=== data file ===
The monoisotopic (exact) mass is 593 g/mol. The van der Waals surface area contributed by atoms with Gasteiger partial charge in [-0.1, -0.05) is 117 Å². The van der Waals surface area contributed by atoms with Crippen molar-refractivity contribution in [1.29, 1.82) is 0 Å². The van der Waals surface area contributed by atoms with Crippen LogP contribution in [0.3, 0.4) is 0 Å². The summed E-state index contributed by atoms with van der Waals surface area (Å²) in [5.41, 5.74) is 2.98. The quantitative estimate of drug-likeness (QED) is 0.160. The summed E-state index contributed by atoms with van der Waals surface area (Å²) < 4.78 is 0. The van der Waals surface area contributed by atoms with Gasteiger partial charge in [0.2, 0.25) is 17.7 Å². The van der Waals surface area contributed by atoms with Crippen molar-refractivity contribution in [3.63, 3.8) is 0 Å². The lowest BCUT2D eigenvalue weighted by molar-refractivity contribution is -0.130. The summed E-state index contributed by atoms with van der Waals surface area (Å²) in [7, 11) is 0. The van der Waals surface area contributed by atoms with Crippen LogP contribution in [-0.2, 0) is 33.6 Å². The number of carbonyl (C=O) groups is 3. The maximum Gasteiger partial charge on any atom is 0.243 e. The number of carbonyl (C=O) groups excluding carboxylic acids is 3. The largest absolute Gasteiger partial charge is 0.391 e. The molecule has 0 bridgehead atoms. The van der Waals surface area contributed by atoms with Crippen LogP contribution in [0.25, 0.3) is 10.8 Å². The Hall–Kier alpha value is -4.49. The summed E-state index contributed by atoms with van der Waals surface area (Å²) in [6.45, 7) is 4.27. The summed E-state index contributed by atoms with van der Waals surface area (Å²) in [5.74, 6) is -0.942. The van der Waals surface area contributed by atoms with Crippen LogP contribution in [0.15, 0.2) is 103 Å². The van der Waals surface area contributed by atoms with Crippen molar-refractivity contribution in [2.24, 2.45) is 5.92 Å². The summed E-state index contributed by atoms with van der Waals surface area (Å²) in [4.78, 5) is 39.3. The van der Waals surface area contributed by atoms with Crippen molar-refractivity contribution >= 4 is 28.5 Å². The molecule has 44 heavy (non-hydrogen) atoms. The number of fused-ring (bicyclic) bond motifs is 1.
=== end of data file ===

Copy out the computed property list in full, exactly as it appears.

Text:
The monoisotopic (exact) mass is 593 g/mol. The van der Waals surface area contributed by atoms with Gasteiger partial charge in [-0.1, -0.05) is 117 Å². The van der Waals surface area contributed by atoms with Crippen molar-refractivity contribution in [1.29, 1.82) is 0 Å². The van der Waals surface area contributed by atoms with Crippen LogP contribution in [0.3, 0.4) is 0 Å². The summed E-state index contributed by atoms with van der Waals surface area (Å²) in [5.41, 5.74) is 2.98. The quantitative estimate of drug-likeness (QED) is 0.160. The summed E-state index contributed by atoms with van der Waals surface area (Å²) < 4.78 is 0. The van der Waals surface area contributed by atoms with Gasteiger partial charge in [0.2, 0.25) is 17.7 Å². The van der Waals surface area contributed by atoms with Crippen molar-refractivity contribution in [3.63, 3.8) is 0 Å². The lowest BCUT2D eigenvalue weighted by molar-refractivity contribution is -0.130. The summed E-state index contributed by atoms with van der Waals surface area (Å²) in [7, 11) is 0. The van der Waals surface area contributed by atoms with Crippen LogP contribution in [-0.2, 0) is 33.6 Å². The number of carbonyl (C=O) groups is 3. The maximum Gasteiger partial charge on any atom is 0.243 e. The number of carbonyl (C=O) groups excluding carboxylic acids is 3. The largest absolute Gasteiger partial charge is 0.391 e. The molecule has 0 bridgehead atoms. The van der Waals surface area contributed by atoms with Crippen LogP contribution in [0.25, 0.3) is 10.8 Å². The Hall–Kier alpha value is -4.49. The summed E-state index contributed by atoms with van der Waals surface area (Å²) in [6.45, 7) is 4.27. The summed E-state index contributed by atoms with van der Waals surface area (Å²) in [5.74, 6) is -0.942. The van der Waals surface area contributed by atoms with Crippen LogP contribution in [0.15, 0.2) is 103 Å². The van der Waals surface area contributed by atoms with Crippen molar-refractivity contribution in [2.24, 2.45) is 5.92 Å². The summed E-state index contributed by atoms with van der Waals surface area (Å²) in [4.78, 5) is 39.3. The van der Waals surface area contributed by atoms with Crippen molar-refractivity contribution >= 4 is 28.5 Å². The molecule has 44 heavy (non-hydrogen) atoms. The number of fused-ring (bicyclic) bond motifs is 1.